Only 43% of businesses plan to claim £1,000 furlough bonus

Less than half of businesses are interested in taking up the £1,000 furlough bonus scheme announced by Rishi Sunak in the Summer Statement

New figures reveal that almost half of businesses aren’t going to take up the £1,000 furlough bonus scheme.

The latest British Chamber of Commerce (BCC) Coronavirus Business Tracker was carried out around two weeks after the Chancellor’s Summer Statement, gathering responses from over 500 companies.

The intention of the scheme is to give employers confidence in retaining and hiring employees. Plans also include a subsidy to cover some of the pay for young people and grants for apprenticeships and trainees.

Even fewer businesses want to take part in these other schemes. A substantial 56 per cent of businesses said they didn’t intend on using the Kickstart scheme, a further 31 per cent hadn’t even heard of the scheme and 8 per cent want to use it but are not eligible.

Measures are insufficient in protecting jobs with almost a third of businesses expecting to cut workforces in the next three months, according to the BCC. Some firms say the coverage from the bonus scheme isn’t worthwhile as it’ll still be too costly to bring employees back.

Over half of firms (55 per cent) have reported a slight or significant decrease in their cash flow since June 2020. Another 24 per cent and 25 per cent respectively said loan and grant schemes had improved their cash flow situation, showing that a number of businesses are still reliant on them.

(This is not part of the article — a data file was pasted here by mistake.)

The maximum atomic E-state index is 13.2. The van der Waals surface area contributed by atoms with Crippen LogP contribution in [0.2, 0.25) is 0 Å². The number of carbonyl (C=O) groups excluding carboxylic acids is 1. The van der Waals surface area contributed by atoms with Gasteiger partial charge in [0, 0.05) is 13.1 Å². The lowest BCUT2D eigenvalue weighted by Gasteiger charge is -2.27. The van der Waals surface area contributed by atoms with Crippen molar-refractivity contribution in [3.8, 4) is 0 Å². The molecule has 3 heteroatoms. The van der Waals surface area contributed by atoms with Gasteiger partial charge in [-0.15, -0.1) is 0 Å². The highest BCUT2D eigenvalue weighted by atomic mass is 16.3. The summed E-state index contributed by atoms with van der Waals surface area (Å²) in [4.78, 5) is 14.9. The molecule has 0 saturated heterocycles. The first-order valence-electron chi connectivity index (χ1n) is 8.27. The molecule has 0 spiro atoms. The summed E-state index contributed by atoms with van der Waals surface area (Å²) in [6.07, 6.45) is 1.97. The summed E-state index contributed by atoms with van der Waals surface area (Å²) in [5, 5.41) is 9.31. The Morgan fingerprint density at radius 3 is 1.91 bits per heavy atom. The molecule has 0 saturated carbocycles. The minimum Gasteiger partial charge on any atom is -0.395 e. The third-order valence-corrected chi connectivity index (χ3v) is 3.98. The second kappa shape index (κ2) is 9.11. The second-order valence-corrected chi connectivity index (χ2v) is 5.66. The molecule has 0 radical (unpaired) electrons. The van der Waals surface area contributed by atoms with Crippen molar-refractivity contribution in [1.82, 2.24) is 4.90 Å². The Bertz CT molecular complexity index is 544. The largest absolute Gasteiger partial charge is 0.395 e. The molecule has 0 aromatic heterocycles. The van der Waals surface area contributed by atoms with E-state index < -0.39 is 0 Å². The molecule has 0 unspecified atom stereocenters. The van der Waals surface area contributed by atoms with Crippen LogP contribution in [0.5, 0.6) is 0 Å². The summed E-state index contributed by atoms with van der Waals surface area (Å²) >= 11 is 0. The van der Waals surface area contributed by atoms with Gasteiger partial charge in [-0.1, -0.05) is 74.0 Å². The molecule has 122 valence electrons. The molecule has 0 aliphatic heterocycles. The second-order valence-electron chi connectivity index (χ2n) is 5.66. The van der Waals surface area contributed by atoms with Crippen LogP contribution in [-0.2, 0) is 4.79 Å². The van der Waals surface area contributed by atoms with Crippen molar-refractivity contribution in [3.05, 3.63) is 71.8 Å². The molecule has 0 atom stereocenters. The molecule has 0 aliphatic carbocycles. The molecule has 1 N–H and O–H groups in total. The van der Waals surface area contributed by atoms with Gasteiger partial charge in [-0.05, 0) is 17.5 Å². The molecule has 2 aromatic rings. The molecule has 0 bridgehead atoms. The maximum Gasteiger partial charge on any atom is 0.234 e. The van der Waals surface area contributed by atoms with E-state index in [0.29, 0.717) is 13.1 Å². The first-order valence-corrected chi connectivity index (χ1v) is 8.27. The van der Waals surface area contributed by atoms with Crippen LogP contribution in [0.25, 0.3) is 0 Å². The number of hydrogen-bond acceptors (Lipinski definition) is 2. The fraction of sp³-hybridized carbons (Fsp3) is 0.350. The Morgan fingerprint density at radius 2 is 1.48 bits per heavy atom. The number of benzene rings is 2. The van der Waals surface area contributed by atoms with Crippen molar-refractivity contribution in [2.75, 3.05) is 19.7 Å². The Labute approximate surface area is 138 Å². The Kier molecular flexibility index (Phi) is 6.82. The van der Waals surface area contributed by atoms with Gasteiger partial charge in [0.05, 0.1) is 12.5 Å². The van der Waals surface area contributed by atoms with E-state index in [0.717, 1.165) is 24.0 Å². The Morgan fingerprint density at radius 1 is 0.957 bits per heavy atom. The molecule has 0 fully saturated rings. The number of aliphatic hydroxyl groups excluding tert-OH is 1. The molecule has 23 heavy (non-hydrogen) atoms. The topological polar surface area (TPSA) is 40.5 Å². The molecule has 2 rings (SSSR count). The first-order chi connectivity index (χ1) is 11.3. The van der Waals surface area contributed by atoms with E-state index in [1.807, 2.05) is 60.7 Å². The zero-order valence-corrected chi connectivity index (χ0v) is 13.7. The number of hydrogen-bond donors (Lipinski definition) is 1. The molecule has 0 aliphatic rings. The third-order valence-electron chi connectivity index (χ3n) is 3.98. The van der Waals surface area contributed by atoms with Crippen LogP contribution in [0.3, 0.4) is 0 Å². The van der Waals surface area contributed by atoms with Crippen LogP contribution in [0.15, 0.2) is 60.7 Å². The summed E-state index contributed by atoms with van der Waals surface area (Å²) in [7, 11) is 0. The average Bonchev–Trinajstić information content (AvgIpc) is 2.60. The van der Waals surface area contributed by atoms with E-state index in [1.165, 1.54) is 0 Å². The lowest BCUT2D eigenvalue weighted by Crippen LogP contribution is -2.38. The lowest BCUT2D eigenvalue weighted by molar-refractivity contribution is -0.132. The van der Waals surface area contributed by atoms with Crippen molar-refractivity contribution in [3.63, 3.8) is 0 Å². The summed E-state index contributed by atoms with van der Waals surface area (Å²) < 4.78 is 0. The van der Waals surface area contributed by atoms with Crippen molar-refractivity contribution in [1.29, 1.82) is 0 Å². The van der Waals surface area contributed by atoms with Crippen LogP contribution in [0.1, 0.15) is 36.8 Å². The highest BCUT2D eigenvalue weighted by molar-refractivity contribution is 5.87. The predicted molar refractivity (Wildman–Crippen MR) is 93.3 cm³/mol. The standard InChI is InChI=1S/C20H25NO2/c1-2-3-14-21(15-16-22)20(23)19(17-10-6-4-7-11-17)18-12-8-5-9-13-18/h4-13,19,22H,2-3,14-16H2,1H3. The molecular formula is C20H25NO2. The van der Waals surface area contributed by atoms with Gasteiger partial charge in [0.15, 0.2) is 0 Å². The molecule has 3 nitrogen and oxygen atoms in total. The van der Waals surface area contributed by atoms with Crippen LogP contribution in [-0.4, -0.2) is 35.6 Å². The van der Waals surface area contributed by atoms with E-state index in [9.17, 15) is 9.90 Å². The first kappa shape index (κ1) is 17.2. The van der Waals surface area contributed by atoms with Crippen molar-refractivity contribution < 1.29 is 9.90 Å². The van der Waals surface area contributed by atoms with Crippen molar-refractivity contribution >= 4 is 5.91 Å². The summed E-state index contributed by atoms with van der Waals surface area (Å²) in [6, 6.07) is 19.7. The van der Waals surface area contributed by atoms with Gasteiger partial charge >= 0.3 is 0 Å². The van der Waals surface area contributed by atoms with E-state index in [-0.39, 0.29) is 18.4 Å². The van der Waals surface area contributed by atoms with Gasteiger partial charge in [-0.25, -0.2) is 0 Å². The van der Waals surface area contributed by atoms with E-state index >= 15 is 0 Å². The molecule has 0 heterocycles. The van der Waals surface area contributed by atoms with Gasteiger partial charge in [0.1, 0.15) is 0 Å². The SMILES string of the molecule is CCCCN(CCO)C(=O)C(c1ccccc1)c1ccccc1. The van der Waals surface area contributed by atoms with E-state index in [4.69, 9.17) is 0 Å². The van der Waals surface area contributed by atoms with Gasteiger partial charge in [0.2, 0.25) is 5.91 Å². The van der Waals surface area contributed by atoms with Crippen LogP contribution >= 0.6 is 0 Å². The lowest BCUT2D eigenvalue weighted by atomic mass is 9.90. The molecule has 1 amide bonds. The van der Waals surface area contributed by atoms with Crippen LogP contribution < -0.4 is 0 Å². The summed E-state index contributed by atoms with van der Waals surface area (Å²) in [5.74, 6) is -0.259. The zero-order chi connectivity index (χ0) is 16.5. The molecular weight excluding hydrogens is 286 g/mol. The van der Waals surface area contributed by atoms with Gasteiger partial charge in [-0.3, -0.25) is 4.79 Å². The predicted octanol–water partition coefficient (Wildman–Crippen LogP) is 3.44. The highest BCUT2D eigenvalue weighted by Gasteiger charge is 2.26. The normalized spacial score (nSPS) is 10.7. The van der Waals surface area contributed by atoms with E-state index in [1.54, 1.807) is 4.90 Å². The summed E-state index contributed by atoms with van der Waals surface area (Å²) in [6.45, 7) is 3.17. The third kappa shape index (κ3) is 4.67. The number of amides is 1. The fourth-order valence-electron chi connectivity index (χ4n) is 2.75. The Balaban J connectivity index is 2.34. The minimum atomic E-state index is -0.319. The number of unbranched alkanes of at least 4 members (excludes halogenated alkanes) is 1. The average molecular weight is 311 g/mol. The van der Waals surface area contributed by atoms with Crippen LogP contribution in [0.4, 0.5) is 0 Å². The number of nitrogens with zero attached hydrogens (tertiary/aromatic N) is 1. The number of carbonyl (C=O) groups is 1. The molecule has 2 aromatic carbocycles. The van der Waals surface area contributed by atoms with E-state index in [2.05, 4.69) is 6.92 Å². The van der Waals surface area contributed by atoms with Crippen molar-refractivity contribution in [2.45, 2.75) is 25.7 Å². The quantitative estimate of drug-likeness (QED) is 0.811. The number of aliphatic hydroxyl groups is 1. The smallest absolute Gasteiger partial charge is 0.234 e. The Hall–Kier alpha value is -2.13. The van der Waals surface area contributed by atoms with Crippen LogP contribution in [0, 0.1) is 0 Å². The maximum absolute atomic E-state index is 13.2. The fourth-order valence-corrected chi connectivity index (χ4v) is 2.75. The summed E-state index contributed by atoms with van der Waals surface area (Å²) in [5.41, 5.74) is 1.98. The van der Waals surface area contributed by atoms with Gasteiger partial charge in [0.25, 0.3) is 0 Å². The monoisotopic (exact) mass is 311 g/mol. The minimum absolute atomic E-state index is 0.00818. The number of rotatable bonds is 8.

Commenting on the findings, BCC co-executive director, Claire Walker, said:

“Expected usage of schemes announced in the Summer Statement is relatively low, indicating they do not provide the right kind of support for many businesses at this critical time and a rethink is needed.

“With confidence and demand not returning at the scale firms need, the Government must take radical steps to slash the tax burden around employment to help companies pay valued staff. A major boost to the Employment Allowance, and an increase in the threshold for employers’ National Insurance contributions are needed now if he wants to help viable companies save jobs as the furlough scheme comes to an end.”

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Rishi Sunak Summer Statement what it means for small business

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Anna Jordan

Anna is Senior Reporter, covering topics affecting SMEs such as grant funding, managing employees and the day-to-day running of a business.

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